Charles Arthur Cox was a businessman, an artist and art teacher. He was born at Liverpool, England but later, in 1889, migrated to Waco, Texas as a cotton trader. Apart from cotton buying, he continued to develop his artistic talent. Many people noticed gift and persuaded him to teach a class in watercolor painting, a proposal that he eagerly accepted. The young ladies of the city were really impressed with his work, and he continued for a decade while at the same time doing his artwork. His paintings were usually small and signed C. A. Cox. Cox was inspired by the charm and the beauty of the wildflowers and hillsides of the Bosque Valley, and he decided to make these the main subjects of most of his paintings in Texas.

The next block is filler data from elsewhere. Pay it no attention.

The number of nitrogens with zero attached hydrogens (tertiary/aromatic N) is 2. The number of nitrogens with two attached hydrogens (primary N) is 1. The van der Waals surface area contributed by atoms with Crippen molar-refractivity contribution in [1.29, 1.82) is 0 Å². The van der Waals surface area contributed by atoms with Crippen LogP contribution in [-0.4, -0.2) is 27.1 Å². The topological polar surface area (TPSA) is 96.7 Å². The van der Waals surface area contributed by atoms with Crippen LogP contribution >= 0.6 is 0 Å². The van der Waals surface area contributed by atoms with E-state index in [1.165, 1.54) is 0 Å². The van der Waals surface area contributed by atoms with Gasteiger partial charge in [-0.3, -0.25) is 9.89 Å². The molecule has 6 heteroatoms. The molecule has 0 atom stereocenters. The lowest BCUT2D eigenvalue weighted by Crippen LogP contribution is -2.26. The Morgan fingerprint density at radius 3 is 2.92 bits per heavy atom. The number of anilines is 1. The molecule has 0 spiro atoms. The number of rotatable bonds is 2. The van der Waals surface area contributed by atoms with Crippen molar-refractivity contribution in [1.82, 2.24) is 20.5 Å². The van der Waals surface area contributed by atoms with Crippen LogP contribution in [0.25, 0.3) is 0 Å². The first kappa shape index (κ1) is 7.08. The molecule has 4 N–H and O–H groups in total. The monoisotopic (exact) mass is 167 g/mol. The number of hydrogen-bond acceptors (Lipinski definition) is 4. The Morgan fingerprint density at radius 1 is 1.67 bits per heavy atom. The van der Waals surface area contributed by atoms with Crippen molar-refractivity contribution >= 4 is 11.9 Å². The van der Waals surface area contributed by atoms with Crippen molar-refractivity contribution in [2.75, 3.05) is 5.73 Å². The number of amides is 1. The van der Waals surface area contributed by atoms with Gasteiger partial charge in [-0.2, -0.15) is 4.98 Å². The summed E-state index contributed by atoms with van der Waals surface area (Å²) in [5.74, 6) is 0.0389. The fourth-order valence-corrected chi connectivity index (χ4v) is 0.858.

Cox was instrumental in organizing the Waco Art League in 1901 – the league is still in existence to date. In that same year (1901), Cox became seriously ill, and at the recommendation of his doctor he undertook a trip to the Colorado Mountains; but his condition worsened and he died there on August 7, 1901 at Boulder. Cox’s body was returned to Waco, Texas and was buried in Oakwood Cemetery.